For the past two weeks, updates to the 2020 postseason have been rolling in making it hard to keep track of them all. A very different 2020 postseason awaits when play resumes so you may not know all the ins and outs of how the playoffs will work. Right now the most important things for Capitals fans to remember are that Washington is in, we don't know who they will play in the first round or where they will be seeded and yes, they could play the Pittsburgh Penguins in the first round.

So let's go over the specifics.

Where will the Caps be seeded?

We don't know. Next question!

Washington finished third in the Eastern Conference and first in the Metropolitan Division, just barely edging out the Philadelphia Flyers, but that won't get them much. All this means is that the Caps are among the top four teams in the conference so they will play a three-game round-robin to determine the top four seeds. Washington will play Boston, Tampa Bay and Philadelphia each one time in games with regular-season rules (meaning shootouts instead of endless overtime). The team with the best record in that round-robin will earn the top seed in the conference. It doesn't matter that Boston had 10 more points than Washington when the season paused, the Caps could still jump to the top of the conference should the finish with a better record in these three games.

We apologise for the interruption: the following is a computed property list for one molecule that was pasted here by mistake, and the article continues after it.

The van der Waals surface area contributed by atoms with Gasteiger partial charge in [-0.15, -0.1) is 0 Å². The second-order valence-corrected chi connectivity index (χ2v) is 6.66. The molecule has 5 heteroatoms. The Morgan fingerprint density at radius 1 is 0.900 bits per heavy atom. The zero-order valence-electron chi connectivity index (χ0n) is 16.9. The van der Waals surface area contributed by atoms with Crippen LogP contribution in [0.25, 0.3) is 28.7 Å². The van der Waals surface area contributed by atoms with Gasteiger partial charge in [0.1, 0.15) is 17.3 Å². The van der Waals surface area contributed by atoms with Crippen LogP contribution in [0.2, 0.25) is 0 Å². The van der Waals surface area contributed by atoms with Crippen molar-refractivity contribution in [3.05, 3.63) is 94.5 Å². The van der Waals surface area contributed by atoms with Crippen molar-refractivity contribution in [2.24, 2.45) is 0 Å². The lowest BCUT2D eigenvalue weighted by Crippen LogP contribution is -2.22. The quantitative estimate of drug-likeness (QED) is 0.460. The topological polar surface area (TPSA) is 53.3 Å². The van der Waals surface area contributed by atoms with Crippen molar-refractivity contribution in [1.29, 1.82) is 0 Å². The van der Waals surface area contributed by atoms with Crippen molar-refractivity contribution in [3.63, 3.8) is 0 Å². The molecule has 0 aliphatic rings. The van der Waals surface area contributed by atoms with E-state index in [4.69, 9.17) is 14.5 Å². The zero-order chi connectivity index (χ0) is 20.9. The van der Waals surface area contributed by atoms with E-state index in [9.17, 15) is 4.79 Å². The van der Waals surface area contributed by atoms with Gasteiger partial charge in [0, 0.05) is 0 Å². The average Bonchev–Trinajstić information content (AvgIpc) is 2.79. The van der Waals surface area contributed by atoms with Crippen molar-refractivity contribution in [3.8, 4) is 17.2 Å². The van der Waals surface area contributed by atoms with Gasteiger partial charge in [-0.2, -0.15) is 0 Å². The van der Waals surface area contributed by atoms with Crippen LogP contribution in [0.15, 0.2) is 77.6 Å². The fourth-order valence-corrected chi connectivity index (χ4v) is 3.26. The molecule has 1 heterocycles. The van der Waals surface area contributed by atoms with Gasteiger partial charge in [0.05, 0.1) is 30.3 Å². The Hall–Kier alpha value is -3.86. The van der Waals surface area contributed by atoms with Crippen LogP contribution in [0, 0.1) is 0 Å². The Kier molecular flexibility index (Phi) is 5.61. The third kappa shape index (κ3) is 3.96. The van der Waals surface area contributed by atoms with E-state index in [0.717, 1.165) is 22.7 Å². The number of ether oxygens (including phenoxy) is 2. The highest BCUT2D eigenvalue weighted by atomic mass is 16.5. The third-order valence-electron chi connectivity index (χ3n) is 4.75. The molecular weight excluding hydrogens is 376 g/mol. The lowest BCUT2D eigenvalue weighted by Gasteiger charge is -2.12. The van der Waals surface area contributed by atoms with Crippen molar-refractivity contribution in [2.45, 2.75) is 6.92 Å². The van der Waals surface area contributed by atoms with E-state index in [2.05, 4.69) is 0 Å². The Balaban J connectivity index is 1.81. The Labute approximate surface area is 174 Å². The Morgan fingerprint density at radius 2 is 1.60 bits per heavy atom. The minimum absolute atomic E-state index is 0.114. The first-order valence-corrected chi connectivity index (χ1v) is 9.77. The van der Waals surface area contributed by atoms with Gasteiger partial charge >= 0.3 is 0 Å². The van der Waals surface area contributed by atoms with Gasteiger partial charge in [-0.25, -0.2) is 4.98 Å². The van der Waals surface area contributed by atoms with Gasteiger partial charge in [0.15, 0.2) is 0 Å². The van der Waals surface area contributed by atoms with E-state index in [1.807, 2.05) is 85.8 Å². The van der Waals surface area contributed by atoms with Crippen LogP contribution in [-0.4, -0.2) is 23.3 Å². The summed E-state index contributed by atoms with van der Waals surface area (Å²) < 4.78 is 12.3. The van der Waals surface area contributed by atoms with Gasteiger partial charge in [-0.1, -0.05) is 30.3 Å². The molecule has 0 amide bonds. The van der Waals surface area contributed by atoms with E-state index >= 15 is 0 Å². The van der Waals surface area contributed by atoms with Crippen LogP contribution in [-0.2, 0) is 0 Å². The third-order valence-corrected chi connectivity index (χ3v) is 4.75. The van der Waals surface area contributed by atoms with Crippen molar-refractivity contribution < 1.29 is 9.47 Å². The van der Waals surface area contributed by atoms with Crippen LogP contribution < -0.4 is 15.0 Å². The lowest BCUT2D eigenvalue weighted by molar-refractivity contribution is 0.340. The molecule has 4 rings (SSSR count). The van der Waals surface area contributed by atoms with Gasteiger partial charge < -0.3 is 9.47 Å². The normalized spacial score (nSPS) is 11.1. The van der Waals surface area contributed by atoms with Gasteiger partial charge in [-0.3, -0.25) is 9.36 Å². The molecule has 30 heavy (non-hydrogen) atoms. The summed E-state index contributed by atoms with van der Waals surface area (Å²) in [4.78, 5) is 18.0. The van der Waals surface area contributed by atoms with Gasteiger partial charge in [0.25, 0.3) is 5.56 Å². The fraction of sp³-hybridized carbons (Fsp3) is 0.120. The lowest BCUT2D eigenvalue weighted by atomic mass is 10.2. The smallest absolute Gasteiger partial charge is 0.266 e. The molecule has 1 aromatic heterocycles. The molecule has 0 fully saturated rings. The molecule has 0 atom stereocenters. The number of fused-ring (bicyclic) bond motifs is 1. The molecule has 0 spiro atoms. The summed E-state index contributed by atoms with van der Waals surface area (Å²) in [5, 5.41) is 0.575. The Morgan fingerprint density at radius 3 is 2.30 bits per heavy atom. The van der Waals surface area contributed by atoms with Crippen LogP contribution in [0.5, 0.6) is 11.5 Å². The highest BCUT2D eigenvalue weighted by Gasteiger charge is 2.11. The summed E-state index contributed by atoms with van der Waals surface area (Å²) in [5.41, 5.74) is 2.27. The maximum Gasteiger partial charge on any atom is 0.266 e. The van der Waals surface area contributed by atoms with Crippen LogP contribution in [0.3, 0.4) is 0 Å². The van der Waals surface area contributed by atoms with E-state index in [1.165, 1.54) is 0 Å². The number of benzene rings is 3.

The only way in which regular-season records matter at this point is to determine the four teams that get to play in the round-robin and as a tiebreaker. Regular season points percentage will be used as the tiebreaker for teams tied after the round-robin.

Who will the Caps play in the playoffs?

We won't know that specifically for three reasons. First, we have to know where the Caps will be seeded and we won't until after the round-robin; second, we won't know until after the play-in round; and third, it was announced on Thursday that the teams will be reseeded after each round so it's possible we won't know exactly who the Caps will play until the play-in round is completely finished.